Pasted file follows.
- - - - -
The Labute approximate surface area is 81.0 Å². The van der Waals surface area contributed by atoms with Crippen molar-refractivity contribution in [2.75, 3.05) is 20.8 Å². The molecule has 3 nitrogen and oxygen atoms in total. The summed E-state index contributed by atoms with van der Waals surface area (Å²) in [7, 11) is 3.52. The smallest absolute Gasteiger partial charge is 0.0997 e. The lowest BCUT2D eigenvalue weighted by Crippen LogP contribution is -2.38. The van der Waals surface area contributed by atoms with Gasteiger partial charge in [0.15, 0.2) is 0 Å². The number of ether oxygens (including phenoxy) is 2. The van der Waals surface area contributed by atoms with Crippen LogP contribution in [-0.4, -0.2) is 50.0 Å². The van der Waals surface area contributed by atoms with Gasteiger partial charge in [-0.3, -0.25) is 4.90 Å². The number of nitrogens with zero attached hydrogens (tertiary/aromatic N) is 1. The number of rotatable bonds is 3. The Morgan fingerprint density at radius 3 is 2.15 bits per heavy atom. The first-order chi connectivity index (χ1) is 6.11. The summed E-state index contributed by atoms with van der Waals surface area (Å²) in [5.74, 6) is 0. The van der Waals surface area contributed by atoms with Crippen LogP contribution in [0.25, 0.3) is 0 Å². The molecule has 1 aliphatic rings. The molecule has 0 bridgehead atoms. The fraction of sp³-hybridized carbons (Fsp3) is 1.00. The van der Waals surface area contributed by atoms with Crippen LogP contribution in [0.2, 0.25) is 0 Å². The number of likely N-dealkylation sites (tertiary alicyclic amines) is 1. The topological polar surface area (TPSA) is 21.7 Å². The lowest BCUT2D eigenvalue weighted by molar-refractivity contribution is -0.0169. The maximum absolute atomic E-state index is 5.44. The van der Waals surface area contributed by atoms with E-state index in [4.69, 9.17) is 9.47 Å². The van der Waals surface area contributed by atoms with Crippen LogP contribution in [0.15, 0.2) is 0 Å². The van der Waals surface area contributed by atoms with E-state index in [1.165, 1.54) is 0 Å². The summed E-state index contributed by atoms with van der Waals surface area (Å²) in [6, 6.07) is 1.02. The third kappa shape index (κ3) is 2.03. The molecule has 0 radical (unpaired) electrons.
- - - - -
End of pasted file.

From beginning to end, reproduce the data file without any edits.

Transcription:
The Labute approximate surface area is 81.0 Å². The van der Waals surface area contributed by atoms with Crippen molar-refractivity contribution in [2.75, 3.05) is 20.8 Å². The molecule has 3 nitrogen and oxygen atoms in total. The summed E-state index contributed by atoms with van der Waals surface area (Å²) in [7, 11) is 3.52. The smallest absolute Gasteiger partial charge is 0.0997 e. The lowest BCUT2D eigenvalue weighted by Crippen LogP contribution is -2.38. The van der Waals surface area contributed by atoms with Gasteiger partial charge in [0.15, 0.2) is 0 Å². The number of ether oxygens (including phenoxy) is 2. The van der Waals surface area contributed by atoms with Crippen LogP contribution in [-0.4, -0.2) is 50.0 Å². The van der Waals surface area contributed by atoms with Gasteiger partial charge in [-0.3, -0.25) is 4.90 Å². The number of nitrogens with zero attached hydrogens (tertiary/aromatic N) is 1. The number of rotatable bonds is 3. The Morgan fingerprint density at radius 3 is 2.15 bits per heavy atom. The first-order chi connectivity index (χ1) is 6.11. The summed E-state index contributed by atoms with van der Waals surface area (Å²) in [5.74, 6) is 0. The van der Waals surface area contributed by atoms with Crippen LogP contribution in [0.25, 0.3) is 0 Å². The molecule has 1 aliphatic rings. The molecule has 0 bridgehead atoms. The fraction of sp³-hybridized carbons (Fsp3) is 1.00. The van der Waals surface area contributed by atoms with Crippen LogP contribution in [0.2, 0.25) is 0 Å². The number of likely N-dealkylation sites (tertiary alicyclic amines) is 1. The topological polar surface area (TPSA) is 21.7 Å². The lowest BCUT2D eigenvalue weighted by molar-refractivity contribution is -0.0169. The maximum absolute atomic E-state index is 5.44. The van der Waals surface area contributed by atoms with E-state index in [4.69, 9.17) is 9.47 Å². The van der Waals surface area contributed by atoms with Crippen LogP contribution in [0.15, 0.2) is 0 Å². The van der Waals surface area contributed by atoms with E-state index in [1.165, 1.54) is 0 Å². The summed E-state index contributed by atoms with van der Waals surface area (Å²) in [6, 6.07) is 1.02. The third kappa shape index (κ3) is 2.03. The molecule has 0 radical (unpaired) electrons.